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Archive Bit Vs. Modified Time

With Backup Exec 10.0, what are the advantages and disadvantages of using Archive Bit vs. Modified Time for full and incremental backup, and do  these options have any effect specifically to backing up Exchange Mailboxes.  

I am concerned about the size of my backup jobs. The full backup of my mailboxes are 135 GB, and the incremental is 100 GB. Should I not be seeing much smaller backups for my incremental?
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ejunge
Asked:
ejunge
1 Solution
 
peakpeakCommented:
Assume that all data has changed, then the sizes would be almost equal, so if most of tha data has changed they're almost equal in size.
Full backup doesn't care for the file time or archive bit, it just copies the lot to the backup media.
Archive bit tells that the file has been modified since an undefined time in the past so BE will grab it to the backup. You have two options here, one to reset archive bit and one to keep it. If you reset it and the file is not changed at the time of the next incremental backup it will not be included. I believe that's the option you want.

File modification time will make BE compare the file time on disk with that on the backup media (takes longer)

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SembeeCommented:
If you are backing up mailboxes instead of the information store then I am not surprised you are concerned about the backups.
However mailbox backups are close to useless for most disaster recovery scenarios. When it comes to Exchange I never do incremental backups, only full backups.

Simon.
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peakpeakCommented:
sembee, backing up mailboxes? You mean the old brick level ?
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SembeeCommented:
Brick level backup. When i see someone say mailboxes instead of information store that is what I tend to think of.

Simon.
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peakpeakCommented:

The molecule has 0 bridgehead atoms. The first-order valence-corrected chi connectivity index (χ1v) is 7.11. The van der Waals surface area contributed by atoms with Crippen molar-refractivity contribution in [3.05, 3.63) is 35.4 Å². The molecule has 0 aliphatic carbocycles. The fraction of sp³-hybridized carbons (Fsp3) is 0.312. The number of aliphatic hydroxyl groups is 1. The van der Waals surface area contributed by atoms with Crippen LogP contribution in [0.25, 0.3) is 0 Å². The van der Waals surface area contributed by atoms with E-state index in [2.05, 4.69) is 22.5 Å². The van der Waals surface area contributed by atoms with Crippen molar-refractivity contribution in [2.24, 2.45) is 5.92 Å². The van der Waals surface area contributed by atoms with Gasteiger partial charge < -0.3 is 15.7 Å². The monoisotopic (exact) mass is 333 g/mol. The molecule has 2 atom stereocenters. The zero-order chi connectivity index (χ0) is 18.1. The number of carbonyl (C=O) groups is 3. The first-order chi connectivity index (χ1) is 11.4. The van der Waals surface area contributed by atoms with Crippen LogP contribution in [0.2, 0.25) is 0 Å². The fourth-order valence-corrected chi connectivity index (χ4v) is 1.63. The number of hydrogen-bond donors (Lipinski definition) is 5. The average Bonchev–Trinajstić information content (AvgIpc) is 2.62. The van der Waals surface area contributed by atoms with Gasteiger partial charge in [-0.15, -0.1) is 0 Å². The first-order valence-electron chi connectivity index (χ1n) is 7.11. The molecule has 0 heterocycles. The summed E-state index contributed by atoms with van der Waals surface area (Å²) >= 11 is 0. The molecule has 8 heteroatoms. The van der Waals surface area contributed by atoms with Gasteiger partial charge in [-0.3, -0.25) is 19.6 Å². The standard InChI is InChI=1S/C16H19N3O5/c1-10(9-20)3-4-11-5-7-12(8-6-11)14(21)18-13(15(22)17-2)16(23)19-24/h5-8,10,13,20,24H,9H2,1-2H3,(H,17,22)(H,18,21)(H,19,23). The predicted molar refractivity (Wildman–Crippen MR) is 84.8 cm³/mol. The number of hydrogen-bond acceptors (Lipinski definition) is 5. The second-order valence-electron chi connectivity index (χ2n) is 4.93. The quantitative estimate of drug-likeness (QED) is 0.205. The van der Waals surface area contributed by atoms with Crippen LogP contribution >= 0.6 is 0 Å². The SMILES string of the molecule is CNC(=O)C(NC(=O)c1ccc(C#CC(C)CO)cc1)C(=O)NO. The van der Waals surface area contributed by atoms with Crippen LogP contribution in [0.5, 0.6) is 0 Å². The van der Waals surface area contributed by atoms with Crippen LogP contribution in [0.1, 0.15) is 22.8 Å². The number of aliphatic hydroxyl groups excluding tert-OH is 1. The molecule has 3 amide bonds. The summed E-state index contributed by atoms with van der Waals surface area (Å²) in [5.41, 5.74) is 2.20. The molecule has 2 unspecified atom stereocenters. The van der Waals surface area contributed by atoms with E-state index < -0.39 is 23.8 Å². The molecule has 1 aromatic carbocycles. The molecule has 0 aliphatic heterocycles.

OK, we don't use that anymore :)
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Iamthecreator OMAdministrateur Systeme et ReseauxCommented:
Archive bit and Modified Time is almost the same
no effect on Exchange as there you backup the Transaction logs
the feature is there so that you can select the option for modified time where there are no Archive bits

Archive Bit

Whenever a file is created or changed, the operating system activates the Archive Bit or
modified bit. Unless you select to use backup methods that depend on a date and time
stamp, Backup Exec uses the archive bit to determine whether a file has been backed up,
which is an important element of your backup strategy.
Selecting the following backup methods can affect the archive bit:
  Full - Back up files - Using archive bit (reset archive bit)
  Differential - Back up changed files since last full - Using archive bit (does not reset
archive bit)
  Incremental - Back up changed files since last full or incremental - Using archive bit
(reset archive bit)
Whenever a file has been backed up using either the Full - Back up files - Using archive
bit (reset archive bit) or Incremental - Changed Files - Reset Archive Bit backup
method, Backup Exec turns the archive bit off, indicating to the system that the file has
been backed up. If the file is changed again prior to the next full or incremental backup,
the bit is turned on again, and Backup Exec will back up the file in the next full or
incremental backup. Backups using the Differential - Changed Files backup method
include only files that were created or modified since the last full backup. When this type
of differential backup is performed, the archive bit is left intact.

Modified Time
If you select to use Full - Back Up Files - Using modified time, Differential - Using
modified time, or Incremental - Using modified time, Backup Exec uses a files modified
time rather than the archive bit to determine if it needs to be backed up.
When Backup Exec runs a full or incremental backup, the time the backup launches is
recorded in the Backup Exec database. The next time an incremental or differential
backup launches, Backup Exec compares the file system time to the backup time recorded
in the Backup Exec database. If the file system time is later than the database time, the
file is backed up.
Note The Full - Using modified time backup method adds the time of the backup to the
Backup Exec database only if the full backup job completes successfully. If the full
backup job does not complete successfully, any subsequent backup jobs that use
the differential or incremental modified time backup methods back up all of the
data instead of just the data that changed since the last full backup.
About backup strategies
When an incremental backup is run, a new time is recorded in the Backup Exec database.
The database time is not updated with differential backups.
Using the modified time allows Backup Exec to run differential backups on file system,
such as Unix, which do not have an archive bit.
If you want Backup Exec to use modified time to determine if a file has been backed up,
the full and incremental (or full and differential) backups must use the same backup
selection list.
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Computer101Commented:
Forced accept.

Computer101
EE Admin
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